He lifts his cup in a mock little toast, then takes a sip. "So a man who writes you bad poems is all you ever wanted… too bad word didn't get out about that sooner, for all the poor sods in Dornie who would have eagerly tried their hands at doggerel to please you, had they but known." His eyes sparkle with the jest.

"It's more than that, Baizey, he flatters me." Luna's voice takes on the softness that she generally gets when her affections have been stolen. A tone he's witnessed at least once since his return, at this very table. "He's never called me a whore. You know I've always been worried about how I look; he calls me beautiful, even before I ask."

She takes a final sip of her tea before pushing her mug a little ways away. There's still a bit of liquid in the bottom, enough for a reading if there was anyone around who could. "He's more than just a man who writes me bad poems. He's the opposite of everything I thought I ever wanted. He's much too strong in both body and mind but I find myself captivated. I've heard and seen such horrible things that have been done by him, but I look at him— " She shakes her head and looks toward the dark window. "— I find myself forgetting it all."

That the last time he heard this tone of voice was for someone altogether different is kept to himself. There’s no reason to fight when he’s leaving, after all — though some might say that’s the best time, since he won’t have to endure the aftermath. Still, Beisdean listens, and smiles and reaches to pat her hand. If he manages not to come off as condescending, all the more power to him.

“Ever the romantic. I’m jealous of that streak in you, truth be told, Luna,” Beisdean says softly, and there is a touch of wistfulness in his tone.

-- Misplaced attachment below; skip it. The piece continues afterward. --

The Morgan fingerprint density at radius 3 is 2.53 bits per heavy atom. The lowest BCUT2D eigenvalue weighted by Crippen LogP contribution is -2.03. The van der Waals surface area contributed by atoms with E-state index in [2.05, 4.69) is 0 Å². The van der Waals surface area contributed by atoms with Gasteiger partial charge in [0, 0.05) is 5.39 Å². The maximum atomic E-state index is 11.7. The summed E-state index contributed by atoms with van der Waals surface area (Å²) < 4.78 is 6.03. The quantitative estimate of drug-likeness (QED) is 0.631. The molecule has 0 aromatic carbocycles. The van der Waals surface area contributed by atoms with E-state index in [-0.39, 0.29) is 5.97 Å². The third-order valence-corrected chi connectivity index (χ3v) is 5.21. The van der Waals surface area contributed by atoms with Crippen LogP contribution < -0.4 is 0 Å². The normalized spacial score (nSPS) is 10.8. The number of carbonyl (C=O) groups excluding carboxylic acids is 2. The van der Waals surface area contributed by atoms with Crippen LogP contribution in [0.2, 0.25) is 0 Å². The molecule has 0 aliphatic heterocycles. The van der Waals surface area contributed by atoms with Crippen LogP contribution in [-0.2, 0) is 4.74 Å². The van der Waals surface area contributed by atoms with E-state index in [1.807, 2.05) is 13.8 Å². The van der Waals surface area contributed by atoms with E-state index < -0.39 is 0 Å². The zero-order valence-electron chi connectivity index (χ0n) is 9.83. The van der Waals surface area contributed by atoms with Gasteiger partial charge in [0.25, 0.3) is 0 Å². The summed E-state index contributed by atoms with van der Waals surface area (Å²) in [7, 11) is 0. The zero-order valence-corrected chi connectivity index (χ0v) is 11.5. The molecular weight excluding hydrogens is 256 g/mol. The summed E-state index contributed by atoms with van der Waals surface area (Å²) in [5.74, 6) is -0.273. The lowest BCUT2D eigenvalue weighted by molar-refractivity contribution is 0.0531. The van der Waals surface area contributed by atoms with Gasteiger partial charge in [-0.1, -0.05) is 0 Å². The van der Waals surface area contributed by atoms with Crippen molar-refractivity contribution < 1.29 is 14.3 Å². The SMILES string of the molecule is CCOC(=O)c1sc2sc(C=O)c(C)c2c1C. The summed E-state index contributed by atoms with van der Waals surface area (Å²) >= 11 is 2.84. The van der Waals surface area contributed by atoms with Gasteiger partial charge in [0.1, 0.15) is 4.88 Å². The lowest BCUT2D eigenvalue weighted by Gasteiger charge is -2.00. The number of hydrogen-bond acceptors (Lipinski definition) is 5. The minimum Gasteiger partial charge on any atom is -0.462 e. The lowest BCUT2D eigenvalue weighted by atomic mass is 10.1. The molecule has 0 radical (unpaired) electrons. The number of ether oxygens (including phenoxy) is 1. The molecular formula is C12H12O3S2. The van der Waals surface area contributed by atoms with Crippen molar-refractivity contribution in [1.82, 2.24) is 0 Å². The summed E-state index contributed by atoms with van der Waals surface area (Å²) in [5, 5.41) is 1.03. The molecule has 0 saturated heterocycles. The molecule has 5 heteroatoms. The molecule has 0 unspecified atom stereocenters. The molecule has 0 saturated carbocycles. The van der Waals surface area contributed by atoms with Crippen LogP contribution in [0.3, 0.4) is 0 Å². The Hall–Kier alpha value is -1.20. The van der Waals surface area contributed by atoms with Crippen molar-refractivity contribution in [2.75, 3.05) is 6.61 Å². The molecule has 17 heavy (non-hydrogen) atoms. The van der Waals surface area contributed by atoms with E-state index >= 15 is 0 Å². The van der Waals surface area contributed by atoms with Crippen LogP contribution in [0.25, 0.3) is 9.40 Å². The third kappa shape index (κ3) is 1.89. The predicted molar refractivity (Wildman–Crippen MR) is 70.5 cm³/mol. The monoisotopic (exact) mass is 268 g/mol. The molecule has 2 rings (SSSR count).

“I’ve never been in love once, and I’m usually glad of it, but the way you speak makes me a little regretful.” He doesn’t mention, either, that she has a penchant for doing it often. Perhaps he’s learning.

The tea cup is drained with one swallow, and he stands to bring the cup to the sink. Returning, he bends to kiss Luna’s forehead, tucking a strand of hair behind her ear.

“May the best you have seen be the worst you ever see, may the mouse never leave your grain store with a teary eye, may you always keep hale and hearty ‘til you’re old enough to die, may you always be as happy as I wish you to be,” is whispered softly into her hair, and he steps away, back to her, the traditional Scottish blessing completed.

“Good luck, lass,” he murmurs, voice low, head down. “Goodnight.”

“I’m not in love.” She insists, looking up at him with a bit of wariness in her countenance. “Infatuated, enamoured, smitten, charmed even, but I can’t ever be in love.” When she stands, her fingertips of one hand are pressed against the wooden table, the other is occupied by grabbing the mug. “I’m cursed that way. Every time I think I might be in love with a man— or boy— he leaves or pretends I don’t exist. It ain’t just you, so don’t fret that none.” Giving a bittersweet smile to his back, she takes a few steps around the counter to rinse out her cup.

After placing the cup back where it belongs, erasing her intrusion of the kitchen, she turns back toward him. The long lines of his back and legs are studies before she huffs a small sigh and clicks her tongue to grab his attention. “Don’t be leaving that way, Beisdean, you asked for a chaste kiss and that’s what I intend to give you. Duncan said he’d forgive modest flames in hearts, so I hope he’d understand this. Can I ask you though, why do you wish a kiss from me and not from someone you’re friendlier with?”